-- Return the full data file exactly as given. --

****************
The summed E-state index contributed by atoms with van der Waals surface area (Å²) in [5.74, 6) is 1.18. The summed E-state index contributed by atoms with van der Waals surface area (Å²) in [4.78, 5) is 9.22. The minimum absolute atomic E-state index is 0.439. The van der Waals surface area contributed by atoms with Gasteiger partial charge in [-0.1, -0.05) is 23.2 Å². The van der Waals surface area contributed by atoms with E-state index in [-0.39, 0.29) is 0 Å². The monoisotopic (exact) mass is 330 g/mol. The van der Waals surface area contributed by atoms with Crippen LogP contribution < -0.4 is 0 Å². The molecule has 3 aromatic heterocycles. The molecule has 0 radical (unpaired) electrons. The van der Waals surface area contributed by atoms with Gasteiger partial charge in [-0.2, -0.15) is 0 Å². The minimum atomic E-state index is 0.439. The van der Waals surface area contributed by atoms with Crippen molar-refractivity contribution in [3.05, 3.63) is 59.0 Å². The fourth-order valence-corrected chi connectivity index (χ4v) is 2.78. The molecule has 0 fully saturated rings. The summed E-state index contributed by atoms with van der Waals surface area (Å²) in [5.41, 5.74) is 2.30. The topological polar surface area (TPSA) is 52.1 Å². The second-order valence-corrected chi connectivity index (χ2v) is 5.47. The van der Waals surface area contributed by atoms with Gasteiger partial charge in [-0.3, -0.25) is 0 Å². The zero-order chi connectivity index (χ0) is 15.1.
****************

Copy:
The summed E-state index contributed by atoms with van der Waals surface area (Å²) in [5.74, 6) is 1.18. The summed E-state index contributed by atoms with van der Waals surface area (Å²) in [4.78, 5) is 9.22. The minimum absolute atomic E-state index is 0.439. The van der Waals surface area contributed by atoms with Gasteiger partial charge in [-0.1, -0.05) is 23.2 Å². The van der Waals surface area contributed by atoms with E-state index in [-0.39, 0.29) is 0 Å². The monoisotopic (exact) mass is 330 g/mol. The van der Waals surface area contributed by atoms with Crippen LogP contribution < -0.4 is 0 Å². The molecule has 3 aromatic heterocycles. The molecule has 0 radical (unpaired) electrons. The van der Waals surface area contributed by atoms with Gasteiger partial charge in [-0.2, -0.15) is 0 Å². The minimum atomic E-state index is 0.439. The van der Waals surface area contributed by atoms with Crippen molar-refractivity contribution in [3.05, 3.63) is 59.0 Å². The fourth-order valence-corrected chi connectivity index (χ4v) is 2.78. The molecule has 0 fully saturated rings. The summed E-state index contributed by atoms with van der Waals surface area (Å²) in [5.41, 5.74) is 2.30. The topological polar surface area (TPSA) is 52.1 Å². The second-order valence-corrected chi connectivity index (χ2v) is 5.47. The van der Waals surface area contributed by atoms with Gasteiger partial charge in [-0.3, -0.25) is 0 Å². The zero-order chi connectivity index (χ0) is 15.1.